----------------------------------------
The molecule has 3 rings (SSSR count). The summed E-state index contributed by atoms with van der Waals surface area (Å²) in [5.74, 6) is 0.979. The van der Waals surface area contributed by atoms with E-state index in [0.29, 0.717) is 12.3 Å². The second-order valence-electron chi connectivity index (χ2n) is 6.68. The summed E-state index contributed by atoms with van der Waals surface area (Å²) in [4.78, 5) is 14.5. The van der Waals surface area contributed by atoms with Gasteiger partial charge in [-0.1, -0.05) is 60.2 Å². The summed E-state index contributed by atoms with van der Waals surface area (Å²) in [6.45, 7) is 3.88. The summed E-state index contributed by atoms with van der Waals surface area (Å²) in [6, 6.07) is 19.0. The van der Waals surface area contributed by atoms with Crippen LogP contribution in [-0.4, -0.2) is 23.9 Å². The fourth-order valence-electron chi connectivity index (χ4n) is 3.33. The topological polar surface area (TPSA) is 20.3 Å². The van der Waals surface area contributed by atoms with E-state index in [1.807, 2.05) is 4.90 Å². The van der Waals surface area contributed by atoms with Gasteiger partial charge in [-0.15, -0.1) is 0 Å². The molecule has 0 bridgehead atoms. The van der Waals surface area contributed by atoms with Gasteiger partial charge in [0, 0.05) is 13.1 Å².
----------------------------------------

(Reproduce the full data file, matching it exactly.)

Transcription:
The molecule has 3 rings (SSSR count). The summed E-state index contributed by atoms with van der Waals surface area (Å²) in [5.74, 6) is 0.979. The van der Waals surface area contributed by atoms with E-state index in [0.29, 0.717) is 12.3 Å². The second-order valence-electron chi connectivity index (χ2n) is 6.68. The summed E-state index contributed by atoms with van der Waals surface area (Å²) in [4.78, 5) is 14.5. The van der Waals surface area contributed by atoms with Gasteiger partial charge in [-0.1, -0.05) is 60.2 Å². The summed E-state index contributed by atoms with van der Waals surface area (Å²) in [6.45, 7) is 3.88. The summed E-state index contributed by atoms with van der Waals surface area (Å²) in [6, 6.07) is 19.0. The van der Waals surface area contributed by atoms with Crippen LogP contribution in [-0.4, -0.2) is 23.9 Å². The fourth-order valence-electron chi connectivity index (χ4n) is 3.33. The topological polar surface area (TPSA) is 20.3 Å². The van der Waals surface area contributed by atoms with E-state index in [1.807, 2.05) is 4.90 Å². The van der Waals surface area contributed by atoms with Gasteiger partial charge in [-0.15, -0.1) is 0 Å². The molecule has 0 bridgehead atoms. The van der Waals surface area contributed by atoms with Gasteiger partial charge in [0, 0.05) is 13.1 Å².